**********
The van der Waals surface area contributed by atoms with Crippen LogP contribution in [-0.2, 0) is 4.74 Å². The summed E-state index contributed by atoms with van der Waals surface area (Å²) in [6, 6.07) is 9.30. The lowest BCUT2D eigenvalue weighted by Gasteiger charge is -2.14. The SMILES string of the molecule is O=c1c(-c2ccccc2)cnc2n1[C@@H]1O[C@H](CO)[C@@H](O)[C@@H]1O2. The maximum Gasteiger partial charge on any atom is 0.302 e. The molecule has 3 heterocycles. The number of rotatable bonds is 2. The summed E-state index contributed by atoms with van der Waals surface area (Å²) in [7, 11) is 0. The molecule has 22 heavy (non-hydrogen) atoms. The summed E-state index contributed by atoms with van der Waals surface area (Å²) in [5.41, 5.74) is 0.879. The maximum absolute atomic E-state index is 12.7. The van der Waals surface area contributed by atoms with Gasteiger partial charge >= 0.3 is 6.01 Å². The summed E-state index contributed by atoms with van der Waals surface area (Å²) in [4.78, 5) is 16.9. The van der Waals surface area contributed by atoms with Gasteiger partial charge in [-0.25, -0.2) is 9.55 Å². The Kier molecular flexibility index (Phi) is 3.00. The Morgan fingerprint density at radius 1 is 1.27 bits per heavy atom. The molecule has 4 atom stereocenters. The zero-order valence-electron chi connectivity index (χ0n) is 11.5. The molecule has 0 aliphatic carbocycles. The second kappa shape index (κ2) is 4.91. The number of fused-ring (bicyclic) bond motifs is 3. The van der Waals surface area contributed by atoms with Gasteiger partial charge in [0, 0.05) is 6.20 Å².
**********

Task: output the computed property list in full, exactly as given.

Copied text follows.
The van der Waals surface area contributed by atoms with Crippen LogP contribution in [-0.2, 0) is 4.74 Å². The summed E-state index contributed by atoms with van der Waals surface area (Å²) in [6, 6.07) is 9.30. The lowest BCUT2D eigenvalue weighted by Gasteiger charge is -2.14. The SMILES string of the molecule is O=c1c(-c2ccccc2)cnc2n1[C@@H]1O[C@H](CO)[C@@H](O)[C@@H]1O2. The maximum Gasteiger partial charge on any atom is 0.302 e. The molecule has 3 heterocycles. The number of rotatable bonds is 2. The summed E-state index contributed by atoms with van der Waals surface area (Å²) in [7, 11) is 0. The molecule has 22 heavy (non-hydrogen) atoms. The summed E-state index contributed by atoms with van der Waals surface area (Å²) in [5.41, 5.74) is 0.879. The maximum absolute atomic E-state index is 12.7. The van der Waals surface area contributed by atoms with Gasteiger partial charge >= 0.3 is 6.01 Å². The summed E-state index contributed by atoms with van der Waals surface area (Å²) in [4.78, 5) is 16.9. The van der Waals surface area contributed by atoms with Gasteiger partial charge in [-0.25, -0.2) is 9.55 Å². The Kier molecular flexibility index (Phi) is 3.00. The Morgan fingerprint density at radius 1 is 1.27 bits per heavy atom. The molecule has 4 atom stereocenters. The zero-order valence-electron chi connectivity index (χ0n) is 11.5. The molecule has 0 aliphatic carbocycles. The second kappa shape index (κ2) is 4.91. The number of fused-ring (bicyclic) bond motifs is 3. The van der Waals surface area contributed by atoms with Gasteiger partial charge in [0, 0.05) is 6.20 Å².